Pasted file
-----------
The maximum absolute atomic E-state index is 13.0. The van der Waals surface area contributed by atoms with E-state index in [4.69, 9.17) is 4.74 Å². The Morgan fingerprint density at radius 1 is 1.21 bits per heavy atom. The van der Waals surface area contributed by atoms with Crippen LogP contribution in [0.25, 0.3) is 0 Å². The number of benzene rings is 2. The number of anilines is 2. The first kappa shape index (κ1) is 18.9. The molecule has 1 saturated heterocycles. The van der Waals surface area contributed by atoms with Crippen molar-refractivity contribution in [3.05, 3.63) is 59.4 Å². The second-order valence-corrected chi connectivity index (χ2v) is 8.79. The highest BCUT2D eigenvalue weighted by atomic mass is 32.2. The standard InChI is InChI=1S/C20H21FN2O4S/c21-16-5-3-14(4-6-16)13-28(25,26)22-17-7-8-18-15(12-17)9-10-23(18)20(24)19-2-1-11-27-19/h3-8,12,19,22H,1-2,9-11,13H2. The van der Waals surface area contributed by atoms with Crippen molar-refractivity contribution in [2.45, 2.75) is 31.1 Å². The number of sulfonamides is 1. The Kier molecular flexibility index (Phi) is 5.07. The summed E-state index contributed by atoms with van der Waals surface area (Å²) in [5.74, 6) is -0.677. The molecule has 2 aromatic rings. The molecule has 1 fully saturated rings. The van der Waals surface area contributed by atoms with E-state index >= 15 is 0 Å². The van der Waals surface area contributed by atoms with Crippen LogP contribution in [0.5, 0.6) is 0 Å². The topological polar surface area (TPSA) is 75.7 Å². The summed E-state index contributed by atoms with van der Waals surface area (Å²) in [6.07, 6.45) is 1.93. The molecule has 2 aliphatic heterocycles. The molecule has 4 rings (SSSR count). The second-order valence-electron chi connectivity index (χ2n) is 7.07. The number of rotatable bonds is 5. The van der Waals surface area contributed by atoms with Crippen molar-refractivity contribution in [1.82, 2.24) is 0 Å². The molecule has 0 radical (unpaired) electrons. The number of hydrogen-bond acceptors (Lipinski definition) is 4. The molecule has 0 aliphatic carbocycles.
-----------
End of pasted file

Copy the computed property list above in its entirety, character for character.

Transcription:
The maximum absolute atomic E-state index is 13.0. The van der Waals surface area contributed by atoms with E-state index in [4.69, 9.17) is 4.74 Å². The Morgan fingerprint density at radius 1 is 1.21 bits per heavy atom. The van der Waals surface area contributed by atoms with Crippen LogP contribution in [0.25, 0.3) is 0 Å². The number of benzene rings is 2. The number of anilines is 2. The first kappa shape index (κ1) is 18.9. The molecule has 1 saturated heterocycles. The van der Waals surface area contributed by atoms with Crippen molar-refractivity contribution in [3.05, 3.63) is 59.4 Å². The second-order valence-corrected chi connectivity index (χ2v) is 8.79. The highest BCUT2D eigenvalue weighted by atomic mass is 32.2. The standard InChI is InChI=1S/C20H21FN2O4S/c21-16-5-3-14(4-6-16)13-28(25,26)22-17-7-8-18-15(12-17)9-10-23(18)20(24)19-2-1-11-27-19/h3-8,12,19,22H,1-2,9-11,13H2. The van der Waals surface area contributed by atoms with Crippen molar-refractivity contribution in [2.45, 2.75) is 31.1 Å². The number of sulfonamides is 1. The Kier molecular flexibility index (Phi) is 5.07. The summed E-state index contributed by atoms with van der Waals surface area (Å²) in [5.74, 6) is -0.677. The molecule has 2 aromatic rings. The molecule has 1 fully saturated rings. The van der Waals surface area contributed by atoms with E-state index >= 15 is 0 Å². The van der Waals surface area contributed by atoms with Crippen LogP contribution in [0.5, 0.6) is 0 Å². The topological polar surface area (TPSA) is 75.7 Å². The summed E-state index contributed by atoms with van der Waals surface area (Å²) in [6.07, 6.45) is 1.93. The molecule has 2 aliphatic heterocycles. The molecule has 4 rings (SSSR count). The second-order valence-electron chi connectivity index (χ2n) is 7.07. The number of rotatable bonds is 5. The van der Waals surface area contributed by atoms with Crippen molar-refractivity contribution in [1.82, 2.24) is 0 Å². The molecule has 0 radical (unpaired) electrons. The number of hydrogen-bond acceptors (Lipinski definition) is 4. The molecule has 0 aliphatic carbocycles.